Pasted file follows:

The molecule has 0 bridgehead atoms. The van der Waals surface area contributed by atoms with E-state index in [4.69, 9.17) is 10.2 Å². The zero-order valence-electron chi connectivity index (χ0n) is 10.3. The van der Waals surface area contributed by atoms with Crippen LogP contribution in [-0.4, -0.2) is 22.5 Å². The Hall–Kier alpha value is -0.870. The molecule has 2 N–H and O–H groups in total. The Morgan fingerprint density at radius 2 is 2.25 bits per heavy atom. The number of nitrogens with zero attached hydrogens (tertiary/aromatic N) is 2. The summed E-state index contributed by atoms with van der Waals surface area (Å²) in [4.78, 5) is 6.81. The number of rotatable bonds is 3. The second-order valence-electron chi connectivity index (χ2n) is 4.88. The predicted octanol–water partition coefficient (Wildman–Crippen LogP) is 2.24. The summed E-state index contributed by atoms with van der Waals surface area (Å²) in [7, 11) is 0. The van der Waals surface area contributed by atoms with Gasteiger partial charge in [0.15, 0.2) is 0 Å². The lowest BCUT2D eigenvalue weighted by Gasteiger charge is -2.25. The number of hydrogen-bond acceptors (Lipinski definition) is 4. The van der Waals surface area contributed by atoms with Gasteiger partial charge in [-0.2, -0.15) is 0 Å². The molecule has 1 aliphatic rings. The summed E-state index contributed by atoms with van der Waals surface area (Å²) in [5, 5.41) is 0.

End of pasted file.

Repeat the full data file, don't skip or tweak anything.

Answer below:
The molecule has 0 bridgehead atoms. The van der Waals surface area contributed by atoms with E-state index in [4.69, 9.17) is 10.2 Å². The zero-order valence-electron chi connectivity index (χ0n) is 10.3. The van der Waals surface area contributed by atoms with Crippen LogP contribution in [-0.4, -0.2) is 22.5 Å². The Hall–Kier alpha value is -0.870. The molecule has 2 N–H and O–H groups in total. The Morgan fingerprint density at radius 2 is 2.25 bits per heavy atom. The number of nitrogens with zero attached hydrogens (tertiary/aromatic N) is 2. The summed E-state index contributed by atoms with van der Waals surface area (Å²) in [4.78, 5) is 6.81. The number of rotatable bonds is 3. The second-order valence-electron chi connectivity index (χ2n) is 4.88. The predicted octanol–water partition coefficient (Wildman–Crippen LogP) is 2.24. The summed E-state index contributed by atoms with van der Waals surface area (Å²) in [7, 11) is 0. The van der Waals surface area contributed by atoms with Gasteiger partial charge in [0.15, 0.2) is 0 Å². The lowest BCUT2D eigenvalue weighted by Gasteiger charge is -2.25. The number of hydrogen-bond acceptors (Lipinski definition) is 4. The van der Waals surface area contributed by atoms with Gasteiger partial charge in [-0.2, -0.15) is 0 Å². The molecule has 1 aliphatic rings. The summed E-state index contributed by atoms with van der Waals surface area (Å²) in [5, 5.41) is 0.